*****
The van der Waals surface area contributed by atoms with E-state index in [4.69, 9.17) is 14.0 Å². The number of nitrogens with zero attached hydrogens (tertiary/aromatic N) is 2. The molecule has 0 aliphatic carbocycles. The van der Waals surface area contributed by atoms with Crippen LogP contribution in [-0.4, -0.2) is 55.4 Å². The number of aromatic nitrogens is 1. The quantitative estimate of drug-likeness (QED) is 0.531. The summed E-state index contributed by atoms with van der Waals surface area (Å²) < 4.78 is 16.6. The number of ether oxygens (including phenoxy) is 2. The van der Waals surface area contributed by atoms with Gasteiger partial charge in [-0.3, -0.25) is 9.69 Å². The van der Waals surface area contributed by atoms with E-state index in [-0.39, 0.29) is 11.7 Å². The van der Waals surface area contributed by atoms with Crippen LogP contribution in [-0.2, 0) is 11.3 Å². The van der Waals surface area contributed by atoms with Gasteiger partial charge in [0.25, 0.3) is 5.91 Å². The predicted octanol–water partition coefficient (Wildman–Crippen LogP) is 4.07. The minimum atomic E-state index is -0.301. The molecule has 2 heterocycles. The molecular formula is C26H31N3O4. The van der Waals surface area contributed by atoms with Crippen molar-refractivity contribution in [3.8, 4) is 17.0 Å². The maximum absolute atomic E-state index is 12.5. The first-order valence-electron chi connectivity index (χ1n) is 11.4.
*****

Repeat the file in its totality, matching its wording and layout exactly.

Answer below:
The van der Waals surface area contributed by atoms with E-state index in [4.69, 9.17) is 14.0 Å². The number of nitrogens with zero attached hydrogens (tertiary/aromatic N) is 2. The molecule has 0 aliphatic carbocycles. The van der Waals surface area contributed by atoms with Crippen LogP contribution in [-0.4, -0.2) is 55.4 Å². The number of aromatic nitrogens is 1. The quantitative estimate of drug-likeness (QED) is 0.531. The summed E-state index contributed by atoms with van der Waals surface area (Å²) < 4.78 is 16.6. The number of ether oxygens (including phenoxy) is 2. The van der Waals surface area contributed by atoms with Gasteiger partial charge in [-0.3, -0.25) is 9.69 Å². The van der Waals surface area contributed by atoms with E-state index in [-0.39, 0.29) is 11.7 Å². The van der Waals surface area contributed by atoms with Crippen LogP contribution in [-0.2, 0) is 11.3 Å². The van der Waals surface area contributed by atoms with Gasteiger partial charge in [0.25, 0.3) is 5.91 Å². The predicted octanol–water partition coefficient (Wildman–Crippen LogP) is 4.07. The minimum atomic E-state index is -0.301. The molecule has 2 heterocycles. The molecular formula is C26H31N3O4. The van der Waals surface area contributed by atoms with Crippen molar-refractivity contribution in [3.8, 4) is 17.0 Å². The maximum absolute atomic E-state index is 12.5. The first-order valence-electron chi connectivity index (χ1n) is 11.4.